Microsoft's Secret Social Weapon: Why Yammer Will Replace the Traditional Extranet
Batman has a utility belt: a set of useful gadgets he can rely on during his never-ending fight against crime. Every incarnation of the character has this belt and most people can name a favorite tool -- be it the Batarangs he throws at evildoers, the grapnel he uses to scale and swing from buildings or a simple flashlight.

Yammer is a lot like Batman’s utility belt.

In the same way that the utility belt offers a solution for every scenario Batman might encounter in the fight against crime, Yammer offers -- either out of the box or through an add-on app -- a solution for most every social business use case. Newsfeed? Check. Document collaboration and conversation? Check. Integration with external applications? Check. Mobile apps for all leading platforms? Check. Badging? Check (try the Badgeville app). Et cetera, et cetera.

Every once in a while both Batman and Yammer run into scenarios that aren’t so common. Sometimes (and more often than you might think) Batman might need to fight a shark. And sometimes Yammer makes a lot of sense as a way to engage external users -- in a fashion that goes well beyond the traditional “extranet” scenario.

I’d be willing to bet that within the next two or three years, the number of external networks generated by Yammer will far exceed the number of sharks Batman fights.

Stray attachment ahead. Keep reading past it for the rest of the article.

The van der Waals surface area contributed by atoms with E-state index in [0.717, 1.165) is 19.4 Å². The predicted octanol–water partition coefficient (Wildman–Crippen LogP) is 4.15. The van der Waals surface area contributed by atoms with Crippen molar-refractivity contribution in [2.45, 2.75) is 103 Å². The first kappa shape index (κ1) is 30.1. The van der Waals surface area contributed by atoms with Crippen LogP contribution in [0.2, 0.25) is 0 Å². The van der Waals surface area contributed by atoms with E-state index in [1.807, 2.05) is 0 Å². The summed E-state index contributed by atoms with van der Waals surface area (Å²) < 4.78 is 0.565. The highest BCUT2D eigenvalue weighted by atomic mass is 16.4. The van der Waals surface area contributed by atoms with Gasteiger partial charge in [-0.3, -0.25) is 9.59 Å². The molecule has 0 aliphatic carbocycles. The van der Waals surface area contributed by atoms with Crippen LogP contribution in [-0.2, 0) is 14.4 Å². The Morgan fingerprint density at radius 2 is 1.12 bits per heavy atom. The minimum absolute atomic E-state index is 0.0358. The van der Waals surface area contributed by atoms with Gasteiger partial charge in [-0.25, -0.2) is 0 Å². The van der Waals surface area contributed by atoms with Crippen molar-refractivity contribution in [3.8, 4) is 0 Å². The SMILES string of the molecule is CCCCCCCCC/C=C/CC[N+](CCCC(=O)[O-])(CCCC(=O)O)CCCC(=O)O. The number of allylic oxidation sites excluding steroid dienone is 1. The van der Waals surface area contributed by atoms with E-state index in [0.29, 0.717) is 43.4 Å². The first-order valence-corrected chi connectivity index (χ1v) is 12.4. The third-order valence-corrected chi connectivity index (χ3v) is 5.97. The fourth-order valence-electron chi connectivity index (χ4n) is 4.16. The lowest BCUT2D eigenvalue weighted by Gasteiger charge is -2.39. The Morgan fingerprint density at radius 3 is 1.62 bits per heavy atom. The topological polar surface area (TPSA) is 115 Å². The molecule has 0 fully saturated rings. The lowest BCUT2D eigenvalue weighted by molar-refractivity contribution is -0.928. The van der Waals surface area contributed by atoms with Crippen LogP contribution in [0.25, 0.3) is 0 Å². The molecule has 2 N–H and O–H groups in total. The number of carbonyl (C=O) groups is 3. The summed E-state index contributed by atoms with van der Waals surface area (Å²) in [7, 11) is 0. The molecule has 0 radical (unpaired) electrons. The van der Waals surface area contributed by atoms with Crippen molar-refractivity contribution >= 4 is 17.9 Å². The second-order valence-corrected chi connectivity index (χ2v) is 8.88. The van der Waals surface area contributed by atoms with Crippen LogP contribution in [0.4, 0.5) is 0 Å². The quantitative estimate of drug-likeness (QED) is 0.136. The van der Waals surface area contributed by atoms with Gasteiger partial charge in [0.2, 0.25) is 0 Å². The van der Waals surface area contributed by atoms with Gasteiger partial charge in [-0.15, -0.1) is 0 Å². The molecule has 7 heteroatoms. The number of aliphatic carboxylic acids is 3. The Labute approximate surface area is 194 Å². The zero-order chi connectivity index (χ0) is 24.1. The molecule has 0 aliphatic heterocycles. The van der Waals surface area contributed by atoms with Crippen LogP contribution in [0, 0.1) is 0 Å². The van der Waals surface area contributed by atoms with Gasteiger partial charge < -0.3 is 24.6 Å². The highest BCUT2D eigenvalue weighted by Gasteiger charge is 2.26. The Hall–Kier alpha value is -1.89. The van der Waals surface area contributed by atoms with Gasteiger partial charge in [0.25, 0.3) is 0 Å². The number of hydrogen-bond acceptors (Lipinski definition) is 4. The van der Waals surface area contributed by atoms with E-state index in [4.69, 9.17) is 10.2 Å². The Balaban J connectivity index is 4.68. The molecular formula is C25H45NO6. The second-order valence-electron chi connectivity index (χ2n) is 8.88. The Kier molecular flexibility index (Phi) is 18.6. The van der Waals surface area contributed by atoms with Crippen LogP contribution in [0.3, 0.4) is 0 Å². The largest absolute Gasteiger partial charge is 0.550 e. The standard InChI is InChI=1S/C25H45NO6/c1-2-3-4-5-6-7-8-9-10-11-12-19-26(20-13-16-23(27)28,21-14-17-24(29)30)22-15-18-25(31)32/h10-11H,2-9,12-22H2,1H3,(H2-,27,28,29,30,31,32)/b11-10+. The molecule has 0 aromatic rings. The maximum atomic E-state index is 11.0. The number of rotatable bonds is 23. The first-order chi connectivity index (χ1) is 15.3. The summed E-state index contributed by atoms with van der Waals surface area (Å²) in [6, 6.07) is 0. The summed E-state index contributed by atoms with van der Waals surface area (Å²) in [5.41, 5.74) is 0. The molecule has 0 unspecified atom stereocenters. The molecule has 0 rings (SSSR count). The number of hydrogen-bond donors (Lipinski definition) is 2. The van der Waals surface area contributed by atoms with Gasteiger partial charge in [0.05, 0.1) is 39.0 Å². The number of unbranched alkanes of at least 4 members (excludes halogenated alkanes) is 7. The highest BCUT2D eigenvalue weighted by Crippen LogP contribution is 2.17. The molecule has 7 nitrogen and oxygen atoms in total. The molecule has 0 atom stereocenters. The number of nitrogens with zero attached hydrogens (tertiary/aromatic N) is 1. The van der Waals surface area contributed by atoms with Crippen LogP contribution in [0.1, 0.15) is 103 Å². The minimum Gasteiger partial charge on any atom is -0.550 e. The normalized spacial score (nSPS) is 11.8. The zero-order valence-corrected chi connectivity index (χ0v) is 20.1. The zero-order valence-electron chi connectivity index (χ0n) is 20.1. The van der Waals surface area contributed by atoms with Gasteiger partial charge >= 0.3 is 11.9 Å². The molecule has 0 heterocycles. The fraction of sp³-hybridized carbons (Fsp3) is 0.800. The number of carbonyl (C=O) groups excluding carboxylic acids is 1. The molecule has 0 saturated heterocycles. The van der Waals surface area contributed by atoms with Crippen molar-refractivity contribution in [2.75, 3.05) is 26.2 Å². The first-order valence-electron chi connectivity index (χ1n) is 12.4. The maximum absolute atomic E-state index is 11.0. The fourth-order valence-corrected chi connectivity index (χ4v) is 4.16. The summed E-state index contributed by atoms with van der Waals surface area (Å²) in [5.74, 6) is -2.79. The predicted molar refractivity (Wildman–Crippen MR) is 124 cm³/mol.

Going Beyond the Classical Extranet

The extranet traditionally provides a platform for users within one organization to engage external partners, vendors or customers. Extranets are defined by common characteristics:

  • One organization owns and maintains it 
  • They are secure
  • They provide a limited communication channel
  • They typically provide some level of document collaboration

These traditional extranets have several drawbacks. Their usefulness as a communication channel is fairly limited. Licensing for external users can become very expensive, very quickly. Governing and maintaining a list of approved users is tedious, time-consuming -- and extremely important to security. Getting access to these systems generally requires a browser and is rarely what anyone would call mobile-friendly.

The Yammer external network tackles all of these points with aplomb. This isn't a new product, it’s simply a use case that doesn’t get a lot of attention just yet.

The Four Pillars of a Yammer Extranet

Using Yammer external networks as the foundation of an extranet for customer outreach, vendor management and/or partner collaboration makes too much sense not to catch on. Above and beyond the characteristics of the traditional extranet, Yammer’s external networks also are:

  • Intuitive and easy to adopt
  • Interactive and social
  • Accessible and mobile-friendly
  • Governance-ready